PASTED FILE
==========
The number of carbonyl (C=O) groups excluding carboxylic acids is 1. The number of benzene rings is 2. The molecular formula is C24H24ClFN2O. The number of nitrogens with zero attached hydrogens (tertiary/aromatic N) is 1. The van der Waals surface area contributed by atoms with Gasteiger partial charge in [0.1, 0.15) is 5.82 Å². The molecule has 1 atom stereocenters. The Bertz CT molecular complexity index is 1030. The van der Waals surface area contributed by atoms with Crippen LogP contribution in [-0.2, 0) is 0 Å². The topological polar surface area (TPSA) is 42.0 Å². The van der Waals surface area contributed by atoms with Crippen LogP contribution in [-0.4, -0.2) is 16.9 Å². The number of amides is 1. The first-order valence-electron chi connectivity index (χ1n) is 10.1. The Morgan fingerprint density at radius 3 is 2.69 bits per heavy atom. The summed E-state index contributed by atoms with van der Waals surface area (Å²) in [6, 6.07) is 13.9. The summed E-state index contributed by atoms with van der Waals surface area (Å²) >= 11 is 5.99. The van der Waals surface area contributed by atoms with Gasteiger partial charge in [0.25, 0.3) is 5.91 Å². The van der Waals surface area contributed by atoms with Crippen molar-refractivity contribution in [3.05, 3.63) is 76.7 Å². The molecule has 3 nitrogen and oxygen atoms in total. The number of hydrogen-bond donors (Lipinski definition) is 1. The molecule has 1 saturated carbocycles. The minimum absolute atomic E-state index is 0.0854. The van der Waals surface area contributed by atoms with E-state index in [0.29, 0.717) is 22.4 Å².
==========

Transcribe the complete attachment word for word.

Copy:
The number of carbonyl (C=O) groups excluding carboxylic acids is 1. The number of benzene rings is 2. The molecular formula is C24H24ClFN2O. The number of nitrogens with zero attached hydrogens (tertiary/aromatic N) is 1. The van der Waals surface area contributed by atoms with Gasteiger partial charge in [0.1, 0.15) is 5.82 Å². The molecule has 1 atom stereocenters. The Bertz CT molecular complexity index is 1030. The van der Waals surface area contributed by atoms with Crippen LogP contribution in [-0.2, 0) is 0 Å². The topological polar surface area (TPSA) is 42.0 Å². The van der Waals surface area contributed by atoms with Crippen LogP contribution in [-0.4, -0.2) is 16.9 Å². The number of amides is 1. The first-order valence-electron chi connectivity index (χ1n) is 10.1. The Morgan fingerprint density at radius 3 is 2.69 bits per heavy atom. The summed E-state index contributed by atoms with van der Waals surface area (Å²) in [6, 6.07) is 13.9. The summed E-state index contributed by atoms with van der Waals surface area (Å²) >= 11 is 5.99. The van der Waals surface area contributed by atoms with Gasteiger partial charge in [0.25, 0.3) is 5.91 Å². The van der Waals surface area contributed by atoms with Crippen molar-refractivity contribution in [3.05, 3.63) is 76.7 Å². The molecule has 3 nitrogen and oxygen atoms in total. The number of hydrogen-bond donors (Lipinski definition) is 1. The molecule has 1 saturated carbocycles. The minimum absolute atomic E-state index is 0.0854. The van der Waals surface area contributed by atoms with E-state index in [0.29, 0.717) is 22.4 Å².